Tennis Elbow

Tennis player with tennis elbow

I think I have tennis elbow… but I don’t play tennis?!

Tennis elbow (also called lateral epicondylalgia) is used to describe pain on the outside of your elbow. This pain corresponds to a bony point where many of your forearm muscles attach via a tendon. There are many factors that contribute to the development of tennis elbow, but overuse without allowing enough recovery seems to be a dominant reason in leading to the area becoming sensitised and painful. A similar issue can happen on the inside of the elbow and is called golfer’s elbow.

(Un)fun fact: Despite its name, the majority of people with tennis elbow do not play tennis!

What does tennis elbow feel like?

Patients with tennis elbow often report the following (Lucado et al., 2022):

  • Pain or weakness when gripping or lifting objects
  • Pain when straightening your wrist or fingers against resistance
  • Pain when pressing the bony spot on the outside of your elbow
  • Pain when rotating the wrist
  • Stiffness and pain tends to be worse in the morning

As you can tell, tennis elbow can significantly affect your day-to-day function, especially if it affects your dominant arm. The onset of tennis elbow tends to be gradual, which means that patients will often have had symptoms for several weeks or months before seeking help from their physiotherapist or GP.

There are several factors (Lucado et al., 2022) that can make it more likely for someone to develop tennis elbow, including:

  • Repetitive elbow and wrist bending and straightening (especially >2 hours a day)
  • Repetitive forearm twisting movements
  • Handling heavy tools 
  • Female sex
  • Previous smoking history
  • Having a previous wrist injuries (e.g. De Quervain’s tenosynovitis, carpal tunnel syndrome)

Do I need to get a scan?

It is unlikely that your physiotherapist will recommend getting a scan to help treat tennis elbow. If many of your symptoms closely match the features described above, that is usually a strong indicator of tennis elbow. Your physiotherapist will also perform some tests with you to help rule in or rule out other issues. There are other conditions that may appear like tennis elbow but involve other structures and require different treatment. If your physiotherapist suspects this to be the case, they will discuss imaging or other referrals to make sure you receive the correct treatment.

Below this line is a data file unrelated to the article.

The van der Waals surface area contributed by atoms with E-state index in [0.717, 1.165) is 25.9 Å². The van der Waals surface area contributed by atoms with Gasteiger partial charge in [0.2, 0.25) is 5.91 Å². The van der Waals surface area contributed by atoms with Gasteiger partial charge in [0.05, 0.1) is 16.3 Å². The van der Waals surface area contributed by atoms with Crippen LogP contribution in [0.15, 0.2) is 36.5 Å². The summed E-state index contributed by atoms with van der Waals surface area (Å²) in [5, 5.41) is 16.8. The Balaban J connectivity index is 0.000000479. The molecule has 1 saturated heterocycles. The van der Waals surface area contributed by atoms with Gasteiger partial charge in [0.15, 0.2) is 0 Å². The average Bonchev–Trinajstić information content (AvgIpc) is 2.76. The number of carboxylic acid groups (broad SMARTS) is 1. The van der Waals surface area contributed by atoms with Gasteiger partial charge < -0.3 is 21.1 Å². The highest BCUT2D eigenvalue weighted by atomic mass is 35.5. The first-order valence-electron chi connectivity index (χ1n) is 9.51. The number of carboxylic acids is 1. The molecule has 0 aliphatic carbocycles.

How can Solutions help?

When you come in to see one of our physiotherapists, we start by asking some questions about your experience of the condition. By doing so, we can piece together the “history” of the problem and what may have brought it on. We then run through a thorough physical assessment, which can include assessing other areas like the shoulder and neck. After evaluating the function of your elbow and other joints, we will tailor a treatment strategy specific to your needs and lifestyle.

To effectively manage tennis elbow, load management, understanding triggers and exercise are the cornerstones of a successful treatment plan. We sometimes combine these with other complementary therapies such as manual therapy, dry needling and taping depending on your needs (Coombes, Bisset, & Vicenzino, 2015).

I think I have tennis elbow – what should I do?

Tennis elbow symptoms can range from being a mild annoyance, to severely limiting daily activities. Wherever your symptoms are on that scale, you can reach out to us on 1300 738 609 or book online to see one of our physiotherapists! Let us help you find your Solution.

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Frequently Asked Questions